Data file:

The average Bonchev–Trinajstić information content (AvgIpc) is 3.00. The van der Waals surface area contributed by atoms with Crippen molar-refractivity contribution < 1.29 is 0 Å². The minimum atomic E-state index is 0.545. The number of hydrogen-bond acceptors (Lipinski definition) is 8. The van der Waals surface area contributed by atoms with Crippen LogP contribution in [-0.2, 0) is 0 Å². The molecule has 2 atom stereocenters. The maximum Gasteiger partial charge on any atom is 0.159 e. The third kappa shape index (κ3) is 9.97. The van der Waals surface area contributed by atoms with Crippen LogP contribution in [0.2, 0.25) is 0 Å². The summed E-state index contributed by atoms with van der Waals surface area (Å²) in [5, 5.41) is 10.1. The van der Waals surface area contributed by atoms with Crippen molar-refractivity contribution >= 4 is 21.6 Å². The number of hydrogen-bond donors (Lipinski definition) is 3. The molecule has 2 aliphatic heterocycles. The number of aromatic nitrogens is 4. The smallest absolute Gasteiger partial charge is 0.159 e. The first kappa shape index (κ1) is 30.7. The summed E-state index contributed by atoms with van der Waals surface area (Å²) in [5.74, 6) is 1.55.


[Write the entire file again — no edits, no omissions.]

The average Bonchev–Trinajstić information content (AvgIpc) is 3.00. The van der Waals surface area contributed by atoms with Crippen molar-refractivity contribution < 1.29 is 0 Å². The minimum atomic E-state index is 0.545. The number of hydrogen-bond acceptors (Lipinski definition) is 8. The van der Waals surface area contributed by atoms with Crippen LogP contribution in [-0.2, 0) is 0 Å². The molecule has 2 atom stereocenters. The maximum Gasteiger partial charge on any atom is 0.159 e. The third kappa shape index (κ3) is 9.97. The van der Waals surface area contributed by atoms with Crippen LogP contribution in [0.2, 0.25) is 0 Å². The summed E-state index contributed by atoms with van der Waals surface area (Å²) in [5, 5.41) is 10.1. The van der Waals surface area contributed by atoms with Crippen molar-refractivity contribution >= 4 is 21.6 Å². The number of hydrogen-bond donors (Lipinski definition) is 3. The molecule has 2 aliphatic heterocycles. The number of aromatic nitrogens is 4. The smallest absolute Gasteiger partial charge is 0.159 e. The first kappa shape index (κ1) is 30.7. The summed E-state index contributed by atoms with van der Waals surface area (Å²) in [5.74, 6) is 1.55.